Category Archives: new careers

For-Profit Colleges Mislead Students


SPECIAL OFFER AT BOTTOM OF ARTICLE
On May 4, 2010, we posted an article on this blog and at the home page of Career Coaching for Students™ entitled PBS Frontline Exposes Fraud at For-Profit Schools. Obviously we have to give PBS credit for the story. Now it seems the General Accounting Office (GAO, United States Agency) has published their findings which are both confirming the PBS story and very damning for the “For-Profit Educational Industry”. These “for profits” offer “extensive career planning and placement programs” which has been the enabler for the “for-profit college industry” to secure significant market share in the higher education industry.

According to the United States Government Accountability Office (GAO), nearly two million students attend for-profit colleges, pursuing bachelor’s and associate’s degrees in disciplines that range from cosmetology to nursing and engineering. In 2009, for-profit colleges received more than $20 billion in federal loans and grants. These are powerful institutions that students, the government, and employers have trusted with a significant part of our society’s future. Knowing this information, you can imagine the outrage and shock that accompanied today’s GAO report that implicated 15 for-profit colleges in deceptive recruiting & career planning practices.

Of the 15 colleges tested, four institutions were guilty of fraud in their aggressive and misleading marketing techniques. As part of the GAO’s undercover investigation, four agents posed as prospective students and met with admissions staff for financial aid, tuition, and career planning information. The test revealed the following questionable marketing practices:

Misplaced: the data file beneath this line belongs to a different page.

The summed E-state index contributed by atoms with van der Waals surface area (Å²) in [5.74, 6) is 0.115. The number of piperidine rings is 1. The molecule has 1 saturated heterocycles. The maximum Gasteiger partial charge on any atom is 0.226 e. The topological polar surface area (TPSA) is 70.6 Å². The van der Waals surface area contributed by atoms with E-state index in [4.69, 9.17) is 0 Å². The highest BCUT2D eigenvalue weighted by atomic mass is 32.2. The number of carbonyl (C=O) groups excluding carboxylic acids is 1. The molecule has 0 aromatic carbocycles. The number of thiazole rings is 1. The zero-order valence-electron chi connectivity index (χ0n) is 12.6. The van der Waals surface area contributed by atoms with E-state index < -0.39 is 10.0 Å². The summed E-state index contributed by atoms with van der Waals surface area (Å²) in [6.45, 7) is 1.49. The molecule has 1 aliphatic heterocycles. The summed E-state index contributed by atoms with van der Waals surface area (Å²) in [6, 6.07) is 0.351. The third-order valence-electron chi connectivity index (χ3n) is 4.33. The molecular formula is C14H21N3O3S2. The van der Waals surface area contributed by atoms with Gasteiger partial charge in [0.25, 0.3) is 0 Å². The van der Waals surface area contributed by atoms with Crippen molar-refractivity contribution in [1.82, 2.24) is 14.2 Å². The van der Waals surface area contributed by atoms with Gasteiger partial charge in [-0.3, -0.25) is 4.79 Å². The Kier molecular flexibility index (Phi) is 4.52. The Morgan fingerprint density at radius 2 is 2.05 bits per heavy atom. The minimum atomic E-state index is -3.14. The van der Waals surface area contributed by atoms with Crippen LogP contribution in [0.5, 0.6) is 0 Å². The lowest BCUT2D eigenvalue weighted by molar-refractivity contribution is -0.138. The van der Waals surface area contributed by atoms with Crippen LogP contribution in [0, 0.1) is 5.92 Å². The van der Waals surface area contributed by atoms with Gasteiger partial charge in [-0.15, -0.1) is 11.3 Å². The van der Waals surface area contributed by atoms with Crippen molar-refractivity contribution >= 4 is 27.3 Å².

• One for-profit college encouraged an applicant to hide $250,000 worth of assets on a federal financial aid application
  • According to The New York Times, another college encouraged a student to lie about dependents on a financial aid application 
  • Admissions representatives misrepresented tuition costs, quoting the price of classes for nine months instead of one full year
  • Students were provided with false career planning advice. For example, one program mentioned that barbers could earn up to $250,000 annually. According to the Bureau of Labor Statistics, 90 percent of barbers earn $43,000 per year.
  • One admissions representative undermined the financial burden of student loans, implying that defaulters cannot be held accountable for missed payments
  • Admissions representatives engaged in aggressive marketing strategies, pressuring the undercover agents to sign contracts even if they weren’t ready to make a decision.

Although the names of the 15 for-profit colleges remain confidential, the surveyed programs were in a number of disciplines, offering both associate’s and bachelor’s degrees in subjects ranging from business to cosmetology. This information coincides with an education record.

According to the Bureau of Labor Statistics, 70 percent of high school graduates from the class of 2009 were enrolled in a two-year or four-year program when surveyed in October ’09 — the highest number in United States history. While this is a figure worth celebrating, it is also indicative of a growing issue – proper career exploration and planning.

How many of these students are making informed career decisions when choosing a program to attend? How many of these students will position themselves to guarantee a return on investment, and how many will drown in debt upon graduation, falling victim to aggressive marketing practices, false career planning advice, and unrealistic expectations about career prospects? Whether or not students have fair access to objective information, they are still responsible for the costs and consequences of their education and career planning strategy.

Of all the concerning questions, how many students, by taking the bait at these fraudulent institutions, are missing out on a career that would have been much more fulfilling and resulted in greater success?

Students have to make adult decisions with real consequences at a very young age. The issue isn’t whether students are mature enough to choose and plan their careers. The issue is around access to solid, credible career coaching for students. As a society, as parents, as teachers, and as students, it is more important than ever that career coaching be provided to all students.